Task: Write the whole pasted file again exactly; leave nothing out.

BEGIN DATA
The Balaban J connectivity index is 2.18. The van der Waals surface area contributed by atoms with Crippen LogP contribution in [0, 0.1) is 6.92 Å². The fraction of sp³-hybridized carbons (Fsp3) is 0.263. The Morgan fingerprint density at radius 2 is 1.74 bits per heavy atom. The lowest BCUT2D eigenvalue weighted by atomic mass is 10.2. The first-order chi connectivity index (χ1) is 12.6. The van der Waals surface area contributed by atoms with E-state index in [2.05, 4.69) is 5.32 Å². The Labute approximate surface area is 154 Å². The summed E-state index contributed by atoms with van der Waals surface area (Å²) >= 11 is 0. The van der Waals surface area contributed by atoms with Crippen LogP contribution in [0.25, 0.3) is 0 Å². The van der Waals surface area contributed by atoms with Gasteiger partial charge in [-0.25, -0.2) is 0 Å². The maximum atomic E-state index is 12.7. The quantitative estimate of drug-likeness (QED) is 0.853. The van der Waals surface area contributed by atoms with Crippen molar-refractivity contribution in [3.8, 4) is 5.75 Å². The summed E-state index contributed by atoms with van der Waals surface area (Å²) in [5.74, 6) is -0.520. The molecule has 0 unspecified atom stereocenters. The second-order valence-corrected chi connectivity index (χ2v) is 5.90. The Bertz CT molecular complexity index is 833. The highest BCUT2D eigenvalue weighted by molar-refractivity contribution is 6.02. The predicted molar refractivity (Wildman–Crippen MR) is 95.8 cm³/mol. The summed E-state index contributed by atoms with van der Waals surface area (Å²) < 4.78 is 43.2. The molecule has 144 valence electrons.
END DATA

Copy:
The Balaban J connectivity index is 2.18. The van der Waals surface area contributed by atoms with Crippen LogP contribution in [0, 0.1) is 6.92 Å². The fraction of sp³-hybridized carbons (Fsp3) is 0.263. The Morgan fingerprint density at radius 2 is 1.74 bits per heavy atom. The lowest BCUT2D eigenvalue weighted by atomic mass is 10.2. The first-order chi connectivity index (χ1) is 12.6. The van der Waals surface area contributed by atoms with E-state index in [2.05, 4.69) is 5.32 Å². The Labute approximate surface area is 154 Å². The summed E-state index contributed by atoms with van der Waals surface area (Å²) >= 11 is 0. The van der Waals surface area contributed by atoms with Crippen LogP contribution in [0.25, 0.3) is 0 Å². The van der Waals surface area contributed by atoms with Gasteiger partial charge in [-0.25, -0.2) is 0 Å². The maximum atomic E-state index is 12.7. The quantitative estimate of drug-likeness (QED) is 0.853. The van der Waals surface area contributed by atoms with Crippen molar-refractivity contribution in [3.8, 4) is 5.75 Å². The summed E-state index contributed by atoms with van der Waals surface area (Å²) in [5.74, 6) is -0.520. The molecule has 0 unspecified atom stereocenters. The second-order valence-corrected chi connectivity index (χ2v) is 5.90. The Bertz CT molecular complexity index is 833. The highest BCUT2D eigenvalue weighted by molar-refractivity contribution is 6.02. The predicted molar refractivity (Wildman–Crippen MR) is 95.8 cm³/mol. The summed E-state index contributed by atoms with van der Waals surface area (Å²) < 4.78 is 43.2. The molecule has 144 valence electrons.